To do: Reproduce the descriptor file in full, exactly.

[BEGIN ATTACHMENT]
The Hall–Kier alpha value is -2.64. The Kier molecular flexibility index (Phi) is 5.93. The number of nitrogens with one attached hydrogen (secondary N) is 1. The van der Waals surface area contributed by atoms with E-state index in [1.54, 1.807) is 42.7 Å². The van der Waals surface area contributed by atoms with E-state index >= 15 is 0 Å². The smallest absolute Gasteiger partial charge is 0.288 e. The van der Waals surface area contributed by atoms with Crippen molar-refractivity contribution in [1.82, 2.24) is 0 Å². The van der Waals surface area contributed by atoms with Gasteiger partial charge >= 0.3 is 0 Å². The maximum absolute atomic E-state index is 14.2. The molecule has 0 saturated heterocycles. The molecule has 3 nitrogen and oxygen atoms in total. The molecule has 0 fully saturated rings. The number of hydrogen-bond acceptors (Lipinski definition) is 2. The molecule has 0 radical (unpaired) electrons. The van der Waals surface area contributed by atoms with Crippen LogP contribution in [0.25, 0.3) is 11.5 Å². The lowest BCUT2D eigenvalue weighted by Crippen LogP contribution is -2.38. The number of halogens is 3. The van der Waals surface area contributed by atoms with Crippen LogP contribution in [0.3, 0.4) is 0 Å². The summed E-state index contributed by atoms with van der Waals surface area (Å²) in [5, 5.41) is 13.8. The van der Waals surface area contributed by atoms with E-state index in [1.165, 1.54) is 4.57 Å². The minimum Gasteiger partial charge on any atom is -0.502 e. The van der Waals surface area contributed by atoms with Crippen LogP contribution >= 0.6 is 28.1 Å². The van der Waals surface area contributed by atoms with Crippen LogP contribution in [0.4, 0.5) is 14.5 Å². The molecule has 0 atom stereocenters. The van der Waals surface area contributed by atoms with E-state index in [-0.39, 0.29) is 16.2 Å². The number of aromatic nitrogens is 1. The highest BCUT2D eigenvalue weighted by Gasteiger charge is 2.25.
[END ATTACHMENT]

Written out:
The Hall–Kier alpha value is -2.64. The Kier molecular flexibility index (Phi) is 5.93. The number of nitrogens with one attached hydrogen (secondary N) is 1. The van der Waals surface area contributed by atoms with E-state index in [1.54, 1.807) is 42.7 Å². The van der Waals surface area contributed by atoms with E-state index >= 15 is 0 Å². The smallest absolute Gasteiger partial charge is 0.288 e. The van der Waals surface area contributed by atoms with Crippen molar-refractivity contribution in [1.82, 2.24) is 0 Å². The van der Waals surface area contributed by atoms with Gasteiger partial charge >= 0.3 is 0 Å². The maximum absolute atomic E-state index is 14.2. The molecule has 0 saturated heterocycles. The molecule has 3 nitrogen and oxygen atoms in total. The molecule has 0 fully saturated rings. The number of hydrogen-bond acceptors (Lipinski definition) is 2. The molecule has 0 radical (unpaired) electrons. The van der Waals surface area contributed by atoms with Crippen LogP contribution in [0.25, 0.3) is 11.5 Å². The lowest BCUT2D eigenvalue weighted by Crippen LogP contribution is -2.38. The number of halogens is 3. The van der Waals surface area contributed by atoms with Crippen LogP contribution in [0.3, 0.4) is 0 Å². The summed E-state index contributed by atoms with van der Waals surface area (Å²) in [5, 5.41) is 13.8. The van der Waals surface area contributed by atoms with E-state index in [1.165, 1.54) is 4.57 Å². The minimum Gasteiger partial charge on any atom is -0.502 e. The van der Waals surface area contributed by atoms with Crippen LogP contribution >= 0.6 is 28.1 Å². The van der Waals surface area contributed by atoms with Crippen LogP contribution in [0.4, 0.5) is 14.5 Å². The molecule has 0 atom stereocenters. The van der Waals surface area contributed by atoms with E-state index in [-0.39, 0.29) is 16.2 Å². The number of aromatic nitrogens is 1. The highest BCUT2D eigenvalue weighted by Gasteiger charge is 2.25.